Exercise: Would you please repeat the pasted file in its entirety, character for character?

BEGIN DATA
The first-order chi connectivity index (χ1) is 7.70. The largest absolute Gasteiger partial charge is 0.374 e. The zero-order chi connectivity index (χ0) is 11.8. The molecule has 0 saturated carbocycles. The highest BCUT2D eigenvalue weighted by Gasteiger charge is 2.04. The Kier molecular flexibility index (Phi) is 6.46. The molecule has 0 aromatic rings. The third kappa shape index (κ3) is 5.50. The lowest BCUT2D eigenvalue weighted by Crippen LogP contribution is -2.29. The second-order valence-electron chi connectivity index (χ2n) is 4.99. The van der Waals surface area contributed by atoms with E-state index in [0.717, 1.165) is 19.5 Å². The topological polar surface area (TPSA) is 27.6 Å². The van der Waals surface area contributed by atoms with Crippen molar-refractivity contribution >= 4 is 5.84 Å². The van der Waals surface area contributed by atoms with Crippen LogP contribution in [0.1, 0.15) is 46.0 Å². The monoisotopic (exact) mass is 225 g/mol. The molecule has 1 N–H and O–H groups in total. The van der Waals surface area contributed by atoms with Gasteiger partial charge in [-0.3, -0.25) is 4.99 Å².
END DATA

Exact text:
The first-order chi connectivity index (χ1) is 7.70. The largest absolute Gasteiger partial charge is 0.374 e. The zero-order chi connectivity index (χ0) is 11.8. The molecule has 0 saturated carbocycles. The highest BCUT2D eigenvalue weighted by Gasteiger charge is 2.04. The Kier molecular flexibility index (Phi) is 6.46. The molecule has 0 aromatic rings. The third kappa shape index (κ3) is 5.50. The lowest BCUT2D eigenvalue weighted by Crippen LogP contribution is -2.29. The second-order valence-electron chi connectivity index (χ2n) is 4.99. The van der Waals surface area contributed by atoms with E-state index in [0.717, 1.165) is 19.5 Å². The topological polar surface area (TPSA) is 27.6 Å². The van der Waals surface area contributed by atoms with Crippen molar-refractivity contribution >= 4 is 5.84 Å². The van der Waals surface area contributed by atoms with Crippen LogP contribution in [0.1, 0.15) is 46.0 Å². The monoisotopic (exact) mass is 225 g/mol. The molecule has 1 N–H and O–H groups in total. The van der Waals surface area contributed by atoms with Gasteiger partial charge in [-0.3, -0.25) is 4.99 Å².